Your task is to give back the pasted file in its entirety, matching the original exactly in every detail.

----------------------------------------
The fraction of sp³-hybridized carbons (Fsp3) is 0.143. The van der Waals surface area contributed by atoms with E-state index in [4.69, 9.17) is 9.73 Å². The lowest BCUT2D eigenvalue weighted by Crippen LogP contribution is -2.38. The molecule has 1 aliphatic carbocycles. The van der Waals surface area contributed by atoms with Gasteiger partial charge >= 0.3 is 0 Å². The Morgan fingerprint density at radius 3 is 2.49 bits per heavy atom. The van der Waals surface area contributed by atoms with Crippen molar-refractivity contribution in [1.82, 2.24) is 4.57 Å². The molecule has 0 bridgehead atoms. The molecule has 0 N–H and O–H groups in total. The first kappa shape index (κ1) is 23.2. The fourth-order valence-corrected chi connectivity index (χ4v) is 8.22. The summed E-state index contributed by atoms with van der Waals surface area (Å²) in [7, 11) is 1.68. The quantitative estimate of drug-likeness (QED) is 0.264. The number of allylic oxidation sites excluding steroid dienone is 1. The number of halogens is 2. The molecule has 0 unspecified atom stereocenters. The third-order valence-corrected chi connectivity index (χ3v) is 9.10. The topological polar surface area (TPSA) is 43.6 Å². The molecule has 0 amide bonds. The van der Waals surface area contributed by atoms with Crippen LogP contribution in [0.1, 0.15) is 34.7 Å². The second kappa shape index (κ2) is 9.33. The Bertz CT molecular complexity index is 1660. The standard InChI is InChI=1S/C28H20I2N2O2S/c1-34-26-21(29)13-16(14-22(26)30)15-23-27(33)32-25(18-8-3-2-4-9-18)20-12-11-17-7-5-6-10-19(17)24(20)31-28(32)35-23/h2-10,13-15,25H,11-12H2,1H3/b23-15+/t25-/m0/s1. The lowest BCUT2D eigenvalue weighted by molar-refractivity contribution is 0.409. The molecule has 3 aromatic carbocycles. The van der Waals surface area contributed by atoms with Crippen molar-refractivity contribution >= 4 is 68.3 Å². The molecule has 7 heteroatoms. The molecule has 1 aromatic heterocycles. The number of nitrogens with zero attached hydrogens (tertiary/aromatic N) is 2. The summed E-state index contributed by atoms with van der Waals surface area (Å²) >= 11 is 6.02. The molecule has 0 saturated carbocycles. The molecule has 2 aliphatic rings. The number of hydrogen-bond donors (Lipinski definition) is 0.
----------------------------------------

The fraction of sp³-hybridized carbons (Fsp3) is 0.143. The van der Waals surface area contributed by atoms with E-state index in [4.69, 9.17) is 9.73 Å². The lowest BCUT2D eigenvalue weighted by Crippen LogP contribution is -2.38. The molecule has 1 aliphatic carbocycles. The van der Waals surface area contributed by atoms with Gasteiger partial charge >= 0.3 is 0 Å². The Morgan fingerprint density at radius 3 is 2.49 bits per heavy atom. The van der Waals surface area contributed by atoms with Crippen molar-refractivity contribution in [1.82, 2.24) is 4.57 Å². The molecule has 0 bridgehead atoms. The molecule has 0 N–H and O–H groups in total. The first kappa shape index (κ1) is 23.2. The fourth-order valence-corrected chi connectivity index (χ4v) is 8.22. The summed E-state index contributed by atoms with van der Waals surface area (Å²) in [7, 11) is 1.68. The quantitative estimate of drug-likeness (QED) is 0.264. The number of allylic oxidation sites excluding steroid dienone is 1. The number of halogens is 2. The molecule has 0 unspecified atom stereocenters. The third-order valence-corrected chi connectivity index (χ3v) is 9.10. The topological polar surface area (TPSA) is 43.6 Å². The molecule has 0 amide bonds. The van der Waals surface area contributed by atoms with Crippen LogP contribution in [0.1, 0.15) is 34.7 Å². The second kappa shape index (κ2) is 9.33. The Bertz CT molecular complexity index is 1660. The standard InChI is InChI=1S/C28H20I2N2O2S/c1-34-26-21(29)13-16(14-22(26)30)15-23-27(33)32-25(18-8-3-2-4-9-18)20-12-11-17-7-5-6-10-19(17)24(20)31-28(32)35-23/h2-10,13-15,25H,11-12H2,1H3/b23-15+/t25-/m0/s1. The lowest BCUT2D eigenvalue weighted by molar-refractivity contribution is 0.409. The molecule has 3 aromatic carbocycles. The van der Waals surface area contributed by atoms with Crippen molar-refractivity contribution >= 4 is 68.3 Å². The molecule has 7 heteroatoms. The molecule has 1 aromatic heterocycles. The number of nitrogens with zero attached hydrogens (tertiary/aromatic N) is 2. The summed E-state index contributed by atoms with van der Waals surface area (Å²) >= 11 is 6.02. The molecule has 0 saturated carbocycles. The molecule has 2 aliphatic rings. The number of hydrogen-bond donors (Lipinski definition) is 0.